East African mediators want armed units from the region to protect cease-fire monitors and oil fields in South Sudan, said Seyoum Mesfin, chief envoy from the seven-nation Intergovernmental Authority on Development.
Ethiopia, Djibouti, Kenya, Rwanda and Burundi have made a “positive response” to requests for participation in the “neutral stabilization and protection force,” Seyoum told reporters today in Addis Ababa, the Ethiopian capital where peace talks have been taking place.
The United Nations and the African Union would have to approve the force, said Seyoum, a former Ethiopian foreign minister. Regional leaders will discuss the proposal at a summit to be held before negotiations between South Sudan’s government and rebels resume on March 20, he said.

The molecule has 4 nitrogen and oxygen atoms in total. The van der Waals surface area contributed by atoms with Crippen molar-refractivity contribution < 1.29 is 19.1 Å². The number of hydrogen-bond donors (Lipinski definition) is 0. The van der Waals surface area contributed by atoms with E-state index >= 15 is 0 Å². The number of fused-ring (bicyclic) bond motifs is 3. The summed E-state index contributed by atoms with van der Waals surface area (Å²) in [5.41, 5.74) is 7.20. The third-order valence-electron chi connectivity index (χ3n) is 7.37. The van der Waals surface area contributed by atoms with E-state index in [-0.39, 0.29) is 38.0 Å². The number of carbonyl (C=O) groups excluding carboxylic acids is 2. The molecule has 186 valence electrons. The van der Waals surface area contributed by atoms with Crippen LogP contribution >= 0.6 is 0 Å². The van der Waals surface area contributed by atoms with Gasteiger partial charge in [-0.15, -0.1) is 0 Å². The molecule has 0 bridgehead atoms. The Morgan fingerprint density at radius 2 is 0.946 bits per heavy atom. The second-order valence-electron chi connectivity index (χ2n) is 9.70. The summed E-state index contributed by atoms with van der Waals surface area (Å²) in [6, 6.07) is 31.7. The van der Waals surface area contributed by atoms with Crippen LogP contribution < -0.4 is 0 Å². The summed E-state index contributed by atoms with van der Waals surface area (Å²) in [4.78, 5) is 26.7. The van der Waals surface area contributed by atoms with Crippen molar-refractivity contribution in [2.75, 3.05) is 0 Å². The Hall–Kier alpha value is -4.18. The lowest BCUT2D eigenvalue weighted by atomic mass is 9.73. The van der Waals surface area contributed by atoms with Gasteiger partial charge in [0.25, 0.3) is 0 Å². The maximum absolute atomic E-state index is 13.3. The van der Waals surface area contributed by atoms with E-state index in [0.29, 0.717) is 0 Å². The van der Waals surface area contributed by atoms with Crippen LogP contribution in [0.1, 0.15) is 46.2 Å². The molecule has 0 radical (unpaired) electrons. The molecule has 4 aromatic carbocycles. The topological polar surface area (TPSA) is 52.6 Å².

Fighting that started in South Sudan Dec. 15 has left thousands of people dead and forced at least 860,000 more to flee their homes, according to the UN, which already has more than 8,000 peace-keepers and police in the world’s newest nation.
South Sudan, which gained independence from Sudan in July 2011, has sub-Saharan Africa’s third-biggest oil reserves, according to BP Plc (BP/) data. The country’s low-sulfur crude is prized by Japanese buyers as a cleaner-burning fuel for power generation.
The country is pumping about 160,000 barrels a day from a capacity of as much as 400,000 barrels per day, according to the government.
To contact the reporter on this story: William Davison in Addis Ababa at email@example.com